* Allora & Calzadilla @ MoMA / 11 W 53rd St (E/M to 5th Ave, 6 to 51st St). MoMA is on a winning streak of smart exhibitions ("Abstract Expressionist New York" and "On Line", if you've not seen 'em yet, and the forthcoming "Andy Warhol: Motion Pictures"), and the fever continues w/ this ace inclusion to the Marron Atrium. Conceptualist duo Jennifer Allora and Guillermo Calzadilla revisit their 2009 Gladstone Gallery show, "Stop, Repair, Prepair: Variations on 'Ode to Joy' for a Prepared Piano", which features a pianist standing inside a grand piano, playing Beethoven's famous composition backward whilst wheeling the instrument around the atrium. If that sounds cool, it is a million times cooler in real life.
* "Pitfall" (dir. Hiroshi Teshigahara, 1962) @ Film Forum / 209 W Houston St (1 to Houston, ACE/BDFM to W 4th St). Teshigahara's "Woman in the Dunes" has consistently been my favorite surrealist output by the director, but the gnawing tenseness of earlier film "Pitfall" is AT LEAST a close second. This 1st collaboration w/ composer Toru Takemitsu is epic: our rough-and-tumble protagonist stumbles sleepy-eyed across a rocky landscape, attempting to discern who's real and who isn't, as a white-suited dandy pursues him, to a soundtrack of samisen twangs. Incredible.
* "Pale Flower" (dir. Masahiro Shinoda, 1964) @ Film Forum / 209 W Houston St (1 to Houston, ACE/BDFM to W 4th St). Cool jazz, Toru Takemitsu style, lends the soundscapes to this essential Yakuza flick, perhaps the most "Nouvelle Vague" of the Japanese New Wave.
* G Lucas Crane + MV Carbon + Purple Haze (Marcia Bassett of Double Leopards) @ Silent Barn / 915 Wyckoff Ave, Ridgewood (L to Halsey, M to Myrtle/Wyckoff), 8p. AKA Cool Fest X, a noise maelstrom feat. Nonhorse, Crane's cassette-mauling nom de guerre, returning from a two-month tour of Europe and Japan, plus Metalux's MV Carbon…and honestly, any roster including side projects from the illustrious Double Leopards (here Bassett's Purple Haze guise) = mayjah.
* WIERD presents: Further Reductions @ Home Sweet Home / 131 Chrystie St (F/JMZ to Delancey/Essex), 12a. These weekly-ish WIERD parties are pretty hot stuff, if you're even remotely into the darker, gloomier (yet still dancey) side of '80s music, which is like 75% of it. Live act this week is Captured Tracks duo Further Reductions, returning w/ the sweeter side of synth-focused sounds.
* "The Ricky Powell Art Funk Explosion!", presented by Frank151 @ Sacred Gallery / 424 Broadway (NR/6/JZ to Canal St), 8p-12a, RSVP: email@example.com. Illustrious hip-hop and street photographer Powell, aka the "fourth Beastie Boy" (he's been in the game since '85, so he earned that rep), returns w/ a major new exhibition feat. his collaborations w/ NY graf artists (CHINO BYI, Haculla, Dr. Dax, LOVE ME) plus his own iconic street shots. RSVP above to attend the opening, which includes music by Chances WIth Wolves. Get hot!
* Keith Tyson "52 Variables" @ The Pace Gallery / 510 W 25th St. Tyson takes on chance again, this time in the form of mixed media paintings based on the backs of playing cards, heavily layered w/ historic meaning and all sorts of eye-trickery and double-entendres.
* Nathan Harger @ Hasted Hunt Kraeutler / 537 W 24th St. Power-lines, cranes, crisscrossing bridge-work, even the regularity of buildings: it's all typical NY-centric scenery, but you've probably never seen it this way. Harper's crisp, totally contrasty C-prints will have you slowing down "in real life" to see his subjects.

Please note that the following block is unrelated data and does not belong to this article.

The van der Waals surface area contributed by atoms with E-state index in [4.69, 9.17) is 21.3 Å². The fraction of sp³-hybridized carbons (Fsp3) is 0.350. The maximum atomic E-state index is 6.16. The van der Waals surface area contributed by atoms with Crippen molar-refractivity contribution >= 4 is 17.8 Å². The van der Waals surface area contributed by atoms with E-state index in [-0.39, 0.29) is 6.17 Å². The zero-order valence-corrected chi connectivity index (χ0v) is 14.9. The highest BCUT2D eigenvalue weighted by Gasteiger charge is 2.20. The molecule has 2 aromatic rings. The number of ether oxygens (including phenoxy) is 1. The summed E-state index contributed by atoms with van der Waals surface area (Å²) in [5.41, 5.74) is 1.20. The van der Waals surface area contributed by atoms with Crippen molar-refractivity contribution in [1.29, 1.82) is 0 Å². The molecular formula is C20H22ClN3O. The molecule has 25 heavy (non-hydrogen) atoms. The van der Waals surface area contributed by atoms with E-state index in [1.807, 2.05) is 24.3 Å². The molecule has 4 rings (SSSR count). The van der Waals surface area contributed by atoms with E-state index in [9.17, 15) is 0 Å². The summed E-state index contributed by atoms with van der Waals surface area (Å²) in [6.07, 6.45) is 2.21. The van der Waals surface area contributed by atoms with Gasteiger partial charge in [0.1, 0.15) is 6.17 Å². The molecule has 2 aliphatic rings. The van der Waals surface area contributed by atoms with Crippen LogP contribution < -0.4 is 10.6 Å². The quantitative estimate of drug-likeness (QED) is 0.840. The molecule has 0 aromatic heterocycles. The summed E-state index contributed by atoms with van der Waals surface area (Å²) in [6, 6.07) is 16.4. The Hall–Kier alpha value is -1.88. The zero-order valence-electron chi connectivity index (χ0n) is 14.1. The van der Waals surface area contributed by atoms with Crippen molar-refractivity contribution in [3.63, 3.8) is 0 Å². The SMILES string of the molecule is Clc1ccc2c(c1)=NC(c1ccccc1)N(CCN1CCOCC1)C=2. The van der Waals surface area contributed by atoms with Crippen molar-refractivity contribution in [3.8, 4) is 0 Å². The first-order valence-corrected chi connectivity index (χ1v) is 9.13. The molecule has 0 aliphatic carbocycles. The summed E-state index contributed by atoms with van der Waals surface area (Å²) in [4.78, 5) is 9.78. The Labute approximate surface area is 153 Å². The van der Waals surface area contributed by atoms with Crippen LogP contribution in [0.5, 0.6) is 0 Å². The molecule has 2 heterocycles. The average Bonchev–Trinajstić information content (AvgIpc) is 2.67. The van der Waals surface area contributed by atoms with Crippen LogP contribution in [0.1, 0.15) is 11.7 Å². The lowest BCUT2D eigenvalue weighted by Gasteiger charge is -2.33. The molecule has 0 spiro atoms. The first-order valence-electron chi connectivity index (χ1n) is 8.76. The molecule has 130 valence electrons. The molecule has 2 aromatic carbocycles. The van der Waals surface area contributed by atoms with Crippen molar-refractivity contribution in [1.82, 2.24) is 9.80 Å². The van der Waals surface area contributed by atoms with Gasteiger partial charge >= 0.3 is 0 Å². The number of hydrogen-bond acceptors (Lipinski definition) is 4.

* "Law of the Jungle", curated by Tiago Carneiro da Cunha @ Lehmann Maupin / 540 W 26th St. Survival is key, personal and collective, when navigating the current art scene. This group show, feat. Ashley Bickerton, Os Gemeos, Shay Kun, Liam Gillick, Adriana Varejao, Erika Verzutti and others mine art history to exert their staying power.
* Michael DeLucia @ Eleven Rivington / 11 Rivington St. The Brooklyn-based artist is a master of transforming mass-produced banality into abstract sculpture. He used to be Jeff Koons' assistant, so there is a certain high-finish and skillful detail to DeLucia's work (and note his draftsman-like work drawings), but his materials are solidly "working-class".
* Al Held "Concrete Abstraction" @ Ameringer McEnery Yohe / 525 W 22nd St. A less widely known series of Held's brushwork ink drawings on canvas from the '60s, revealing his Abstract Expressonist roots and before his explorations into Hardedge-style renderings.
* "re:CONTEXT" curated by Brad Silk @ Number 35 Gallery / 141 Attorney St @ Stanton. The inaugural exhibition at Number 35 Gallery's larger downtown space features Steven Cossman, Joy Drury Cox, Matthew Craven, Wyatt Kahn and Jeremy jacob Schlangen working in repurposing, reconfiguring and re-appropriating methods, executed mainly in assemblage and collage.
* Inferior Amps + Noveller @ Cinders Gallery / 103 Havermeyer St, Williamsburg (L/G to Lorimer), 8p. Caught Maya Hayuk's "Heavy Light" installation at the gallery yet? Come back, or see it for the first time, amped up w/ live music. Incl. guitar drone duo Sarah Lipstate & Shahin Motia (as Noveller & Inferior Amps) + Bunnybrains.
* Djordje Ozbolt @ 303 Gallery / 547 W 21st St. Stoked about this one: Ozbolt's painting style is carries the mannerism of Old Masters, and he tends to draw from historical subject matter, but his execution is so… bonkers, hallucinogenic, wry and witty that he elevates to a class of his own.
* Eleanor Moreton "The Ladies of Shalott" @ Jack Hanley Gallery / 136 Watts St. John William Waterhouse's narrative, reconfigured in a blurred haze of stricken figurative portraiture. Also: this is Moreton's debut stateside solo show (she shows at Ceri Hand Gallery in Liverpool UK).